|ocrat mirror → Pride and Prejudice
|Chapter 39 (Vol. II, Chap. XVI)|
|(Vol. II, Chap. 15)
||Table of Contents
||(Vol. II, Chap. 17)|
|Chapter 39 (Vol. II, Chap. XVI)
|It was the second week in May in which the three young
ladies set out together from Gracechurch-street for the town of
---- in Hertfordshire; and, as they drew near the appointed inn
where Mr. Bennet's carriage was to meet them, they quickly
perceived, in token of the coachman's punctuality, both Kitty
and Lydia looking out of a dining room upstairs. These two
girls had been above an hour in the place, happily employed in
visiting an opposite milliner, watching the sentinel on guard,
and dressing a salad and cucumber.
|After welcoming their sisters, they triumphantly displayed a
table set out with such cold meat as an inn larder usually
affords, exclaiming, "Is not this nice? is not this an
|"And we mean to treat you all," added Lydia; "but you must lend
us the money, for we have just spent ours at the shop out
there." Then showing her purchases: "Look here, I have bought
this bonnet. I do not think it is very pretty; but I thought I
might as well buy it as not. I shall pull it to pieces as soon
as I get home, and see if I can make it up any better."
|And when her sisters abused it as ugly, she added, with perfect
unconcern, "Oh! but there were two or three much uglier in the
shop; and when I have bought some prettier coloured satin to
trim it with fresh, I think it will be very tolerable.
Besides, it will not much signify what one wears this summer
after the ----shire have left Meryton, and they are going in a
|"Are they indeed?" cried Elizabeth, with the greatest
|"They are going to be encamped near Brighton; and I do so want
papa to take us all there for the summer! It would be such a
delicious scheme, and I dare say would hardly cost any thing at
all. Mamma would like to go too, of all things! Only think
what a miserable summer else we shall have!"
|"Yes," thought Elizabeth, "that would be a delightful scheme,
indeed, and completely do for us at once. Good Heaven!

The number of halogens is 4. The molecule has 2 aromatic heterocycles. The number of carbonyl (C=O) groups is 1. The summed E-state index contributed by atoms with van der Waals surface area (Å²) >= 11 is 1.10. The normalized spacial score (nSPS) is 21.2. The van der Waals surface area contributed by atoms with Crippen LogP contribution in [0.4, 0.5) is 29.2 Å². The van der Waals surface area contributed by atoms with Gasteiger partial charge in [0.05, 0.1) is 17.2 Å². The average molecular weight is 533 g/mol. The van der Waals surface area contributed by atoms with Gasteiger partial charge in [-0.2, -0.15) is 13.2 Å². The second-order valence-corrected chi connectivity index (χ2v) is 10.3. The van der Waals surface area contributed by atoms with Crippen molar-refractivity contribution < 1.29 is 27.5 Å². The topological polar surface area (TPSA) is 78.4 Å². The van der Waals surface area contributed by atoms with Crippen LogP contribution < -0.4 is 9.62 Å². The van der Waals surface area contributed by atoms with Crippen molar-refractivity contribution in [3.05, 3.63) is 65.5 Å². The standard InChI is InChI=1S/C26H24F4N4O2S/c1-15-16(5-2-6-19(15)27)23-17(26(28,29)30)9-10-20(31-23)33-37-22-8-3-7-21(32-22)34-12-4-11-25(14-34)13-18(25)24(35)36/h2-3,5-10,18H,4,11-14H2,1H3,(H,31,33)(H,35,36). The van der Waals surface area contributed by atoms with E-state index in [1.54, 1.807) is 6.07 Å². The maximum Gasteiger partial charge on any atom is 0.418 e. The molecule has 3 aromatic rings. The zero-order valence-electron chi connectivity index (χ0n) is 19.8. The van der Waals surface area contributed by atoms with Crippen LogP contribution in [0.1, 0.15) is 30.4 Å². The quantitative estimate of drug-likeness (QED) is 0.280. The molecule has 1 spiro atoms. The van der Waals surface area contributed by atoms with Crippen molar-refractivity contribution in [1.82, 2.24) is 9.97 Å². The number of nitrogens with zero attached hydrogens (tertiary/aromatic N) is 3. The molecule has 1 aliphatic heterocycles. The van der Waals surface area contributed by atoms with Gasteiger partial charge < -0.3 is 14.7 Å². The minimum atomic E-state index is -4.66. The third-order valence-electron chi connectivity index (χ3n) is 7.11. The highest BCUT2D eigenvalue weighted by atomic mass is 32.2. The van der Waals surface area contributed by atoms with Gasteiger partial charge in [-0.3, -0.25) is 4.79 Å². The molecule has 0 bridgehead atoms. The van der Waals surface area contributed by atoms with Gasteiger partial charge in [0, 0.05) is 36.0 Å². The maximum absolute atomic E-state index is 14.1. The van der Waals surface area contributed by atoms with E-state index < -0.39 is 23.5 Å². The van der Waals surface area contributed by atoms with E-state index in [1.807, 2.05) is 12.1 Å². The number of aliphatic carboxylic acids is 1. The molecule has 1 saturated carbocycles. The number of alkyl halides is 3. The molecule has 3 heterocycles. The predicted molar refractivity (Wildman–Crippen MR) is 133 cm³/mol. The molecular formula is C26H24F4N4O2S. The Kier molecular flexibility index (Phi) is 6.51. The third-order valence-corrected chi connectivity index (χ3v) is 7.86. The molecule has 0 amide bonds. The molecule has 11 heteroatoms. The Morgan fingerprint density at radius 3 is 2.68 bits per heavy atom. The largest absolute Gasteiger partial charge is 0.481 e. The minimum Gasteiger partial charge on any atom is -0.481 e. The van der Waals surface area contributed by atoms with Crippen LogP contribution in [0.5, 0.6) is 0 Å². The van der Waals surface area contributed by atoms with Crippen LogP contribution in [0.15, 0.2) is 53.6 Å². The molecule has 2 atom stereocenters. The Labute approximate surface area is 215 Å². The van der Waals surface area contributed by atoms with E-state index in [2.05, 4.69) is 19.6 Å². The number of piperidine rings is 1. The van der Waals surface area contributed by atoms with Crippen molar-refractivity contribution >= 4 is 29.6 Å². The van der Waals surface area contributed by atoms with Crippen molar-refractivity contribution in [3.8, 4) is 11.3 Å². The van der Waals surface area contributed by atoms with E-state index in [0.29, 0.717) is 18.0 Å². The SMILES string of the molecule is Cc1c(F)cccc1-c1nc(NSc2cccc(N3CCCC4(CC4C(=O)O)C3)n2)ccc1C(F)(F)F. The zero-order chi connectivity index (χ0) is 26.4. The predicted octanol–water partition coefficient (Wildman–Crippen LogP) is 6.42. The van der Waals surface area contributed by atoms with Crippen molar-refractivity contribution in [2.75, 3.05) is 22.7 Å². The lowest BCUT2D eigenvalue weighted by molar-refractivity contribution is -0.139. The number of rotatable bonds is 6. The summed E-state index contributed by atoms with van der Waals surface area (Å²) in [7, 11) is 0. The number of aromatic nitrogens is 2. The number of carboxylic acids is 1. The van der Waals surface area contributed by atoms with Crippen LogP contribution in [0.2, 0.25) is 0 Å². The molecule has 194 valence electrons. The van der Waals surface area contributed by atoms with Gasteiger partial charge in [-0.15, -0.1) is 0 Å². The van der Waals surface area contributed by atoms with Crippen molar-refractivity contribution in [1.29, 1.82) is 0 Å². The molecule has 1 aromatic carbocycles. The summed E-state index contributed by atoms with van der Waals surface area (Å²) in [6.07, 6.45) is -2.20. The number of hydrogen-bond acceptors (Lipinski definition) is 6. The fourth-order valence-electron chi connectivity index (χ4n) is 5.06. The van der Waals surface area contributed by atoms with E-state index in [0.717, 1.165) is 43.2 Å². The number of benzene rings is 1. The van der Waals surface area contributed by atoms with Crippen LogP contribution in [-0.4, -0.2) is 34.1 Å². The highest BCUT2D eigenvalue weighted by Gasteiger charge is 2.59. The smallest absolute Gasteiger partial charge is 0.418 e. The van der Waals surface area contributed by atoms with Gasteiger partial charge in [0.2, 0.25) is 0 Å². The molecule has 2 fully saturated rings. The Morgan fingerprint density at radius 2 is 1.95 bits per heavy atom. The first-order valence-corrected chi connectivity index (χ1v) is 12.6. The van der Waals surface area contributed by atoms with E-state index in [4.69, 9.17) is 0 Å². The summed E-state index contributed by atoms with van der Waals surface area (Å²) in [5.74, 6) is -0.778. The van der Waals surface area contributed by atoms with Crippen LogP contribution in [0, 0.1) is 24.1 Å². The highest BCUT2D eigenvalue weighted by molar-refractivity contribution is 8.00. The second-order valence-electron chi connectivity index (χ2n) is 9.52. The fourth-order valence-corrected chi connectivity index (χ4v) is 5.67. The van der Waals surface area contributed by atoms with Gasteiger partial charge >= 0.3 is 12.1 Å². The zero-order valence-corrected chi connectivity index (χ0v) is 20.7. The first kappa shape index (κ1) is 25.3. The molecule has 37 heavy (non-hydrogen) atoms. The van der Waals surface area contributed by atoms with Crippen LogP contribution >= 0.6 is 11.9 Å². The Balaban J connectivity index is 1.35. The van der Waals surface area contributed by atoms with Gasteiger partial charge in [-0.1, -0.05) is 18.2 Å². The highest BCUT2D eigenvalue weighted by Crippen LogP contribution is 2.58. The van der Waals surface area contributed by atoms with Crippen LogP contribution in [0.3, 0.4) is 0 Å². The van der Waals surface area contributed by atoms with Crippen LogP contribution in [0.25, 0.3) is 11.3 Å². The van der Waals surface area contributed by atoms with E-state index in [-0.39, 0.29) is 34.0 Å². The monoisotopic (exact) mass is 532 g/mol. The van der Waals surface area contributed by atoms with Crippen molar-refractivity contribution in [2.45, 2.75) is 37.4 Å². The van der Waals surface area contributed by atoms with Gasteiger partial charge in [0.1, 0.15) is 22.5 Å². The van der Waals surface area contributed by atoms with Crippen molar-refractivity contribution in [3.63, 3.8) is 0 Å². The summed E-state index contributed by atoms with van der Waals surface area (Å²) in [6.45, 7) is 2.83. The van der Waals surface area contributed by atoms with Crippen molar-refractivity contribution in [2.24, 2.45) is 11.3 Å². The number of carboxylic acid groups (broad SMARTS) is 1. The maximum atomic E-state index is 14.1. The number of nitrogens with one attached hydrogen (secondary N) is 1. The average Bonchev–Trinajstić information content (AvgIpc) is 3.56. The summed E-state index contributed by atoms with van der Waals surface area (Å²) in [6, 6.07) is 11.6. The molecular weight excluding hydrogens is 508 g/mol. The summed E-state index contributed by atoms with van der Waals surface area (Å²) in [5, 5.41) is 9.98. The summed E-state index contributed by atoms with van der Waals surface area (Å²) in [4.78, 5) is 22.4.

Brighton, and a whole campful of soldiers, to us, who have been
overset already by one poor regiment of militia, and the
monthly balls of Meryton."
|"Now I have got some news for you," said Lydia, as they sat
down to table. "What do you think? It is excellent news,
capital news, and about a certain person that we all like."
|Jane and Elizabeth looked at each other, and the waiter was
told that he need not stay. Lydia laughed, and said, "Aye,
that is just like your formality and discretion. You thought
the waiter must not hear, as if he cared! I dare say he often
hears worse things said than I am going to say. But he is an
ugly fellow! I am glad he is gone. I never saw such a long
chin in my life. Well, but now for my news: it is about dear
Wickham; too good for the waiter, is not it? There is no
danger of Wickham's marrying Mary King. There's for you! She
is gone down to her uncle at Liverpool; gone to stay. Wickham
|"And Mary King is safe!" added Elizabeth; "safe from a
connection imprudent as to fortune."
|"She is a great fool for going away, if she liked him."
|"But I hope there is no strong attachment on either side,"
|"I am sure there is not on his. I will answer for it he
never cared three straws about her. Who could about such a
nasty little freckled thing?"
|Elizabeth was shocked to think that, however incapable of such
coarseness of expression herself, the coarseness of the
sentiment was little other than her own breast had formerly
harboured and fancied liberal!
|As soon as all had ate, and the elder ones paid, the carriage
was ordered; and, after some contrivance, the whole party, with
all their boxes, workbags, and parcels, and the unwelcome
addition of Kitty's and Lydia's purchases, were seated in it.
|"How nicely we are crammed in!" cried Lydia. "I am glad I
bought my bonnet, if it is only for the fun of having another
bandbox! Well, now let us be quite comfortable and snug, and
talk and laugh all the way home. And in the first place, let
us hear what has happened to you all, since you went away.
Have you seen any pleasant men? Have you had any flirting?
I was in great hopes that one of you would have got a husband
before you came back. Jane will be quite an old maid soon,
I declare. She is almost three and twenty! Lord, how ashamed
I should be of not being married before three and twenty! My
aunt Philips wants you so to get husbands, you can't think.